It all began on Wednesday when two students from the Academy of Business and Computer Studies were making their way home along Vermeulen Street.

They were approached by two men who asked them if they were interested in buying a bag at half price. One of the girls expressed interest, while her friend said she was not interested.

They went into a food outlet, but the two men followed them inside

“One of the suspects asked if he could see my phone and I told him it was off. He shouted at me and said ‘don’t you want free airtime’? My friend then gave him her phone and I did the same,” said one of the girls.

She said one of the suspects then asked for their bank cards. She was a bit suspicious when the suspect said that, but her friend took out her bank card.

“The suspect said I should also give him mine, so that if my friend’s card did not work in paying for the bag, he could use mine. He then walked away and said he was going to fetch the bag,” she said.

One suspect remained with them. One of the girls decided to follow him while her friend remained with the other suspect. They walked to Andries Street, where the suspect told her to wait for him.

“I stood there and when he started to run I followed him. I managed to catch up with him and I grabbed him by the arm and started screaming for help,” she said.

People heard her cries and a man approached her to ask what was going on. When she explained, the man caught the suspect and took him to a bus stop next to the Pretoria News building where his friend had remained with the other girl.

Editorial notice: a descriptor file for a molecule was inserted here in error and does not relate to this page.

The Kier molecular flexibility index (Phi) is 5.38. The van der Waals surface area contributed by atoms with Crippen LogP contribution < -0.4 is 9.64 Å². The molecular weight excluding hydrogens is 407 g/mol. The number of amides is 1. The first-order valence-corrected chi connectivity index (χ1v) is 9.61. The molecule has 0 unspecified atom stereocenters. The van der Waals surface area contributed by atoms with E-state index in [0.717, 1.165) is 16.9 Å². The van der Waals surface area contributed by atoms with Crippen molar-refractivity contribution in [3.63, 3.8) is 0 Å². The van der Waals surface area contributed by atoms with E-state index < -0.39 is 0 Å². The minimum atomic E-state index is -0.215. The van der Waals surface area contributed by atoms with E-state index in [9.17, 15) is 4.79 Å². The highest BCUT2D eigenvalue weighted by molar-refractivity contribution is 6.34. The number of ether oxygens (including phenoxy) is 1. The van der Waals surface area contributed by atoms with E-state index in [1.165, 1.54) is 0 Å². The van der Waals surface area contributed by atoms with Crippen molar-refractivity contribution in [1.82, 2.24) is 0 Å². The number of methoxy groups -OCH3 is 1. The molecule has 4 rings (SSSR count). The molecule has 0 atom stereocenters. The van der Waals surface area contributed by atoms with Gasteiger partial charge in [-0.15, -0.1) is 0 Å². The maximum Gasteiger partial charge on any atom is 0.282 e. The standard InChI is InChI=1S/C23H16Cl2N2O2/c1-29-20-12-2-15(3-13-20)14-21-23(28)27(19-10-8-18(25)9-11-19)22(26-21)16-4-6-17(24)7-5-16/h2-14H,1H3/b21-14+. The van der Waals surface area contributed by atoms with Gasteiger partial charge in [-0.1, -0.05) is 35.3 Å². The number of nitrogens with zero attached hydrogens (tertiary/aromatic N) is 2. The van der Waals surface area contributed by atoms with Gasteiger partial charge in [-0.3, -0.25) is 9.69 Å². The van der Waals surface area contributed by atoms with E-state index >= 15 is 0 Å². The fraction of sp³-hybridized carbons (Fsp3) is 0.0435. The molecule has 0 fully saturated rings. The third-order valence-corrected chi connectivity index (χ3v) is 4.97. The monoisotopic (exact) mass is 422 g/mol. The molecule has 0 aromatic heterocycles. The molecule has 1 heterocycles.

“As we were moving, the girl kept saying the suspect had taken their bank cards and phones. When he got there he said he wanted to call his friend to bring the items back,” the man said.

When the other suspect saw his friend being held and walking in his direction, he bolted, leaving an angry mob assaulting his colleague.

The mob attacked the suspect until police arrived. The two girls said they had written their pin numbers on the back of their bank cards and it would have been easy for the suspects to withdraw money from their accounts had they managed to get away with the cards.

The suspect who was assaulted was taken to hospital in an ambulance. Police spokeswoman Captain Louise Reed said when a suspect had been injured and was taken to hospital, “they are placed under police supervision until they are released”.

The suspect will be charged with theft once he has been released from hospital. - Pretoria News

Cosatu: March in solidarity with Egypt
4 February 2011
Embassy of Egypt 270 Bourke Street Muckelneck Pretoria

South Africans support Egypt protests
Sapa 4 February 2011

Some 300 protesters in South Africa are holding a peaceful protest in support of pro-democracy demonstrations in Egypt.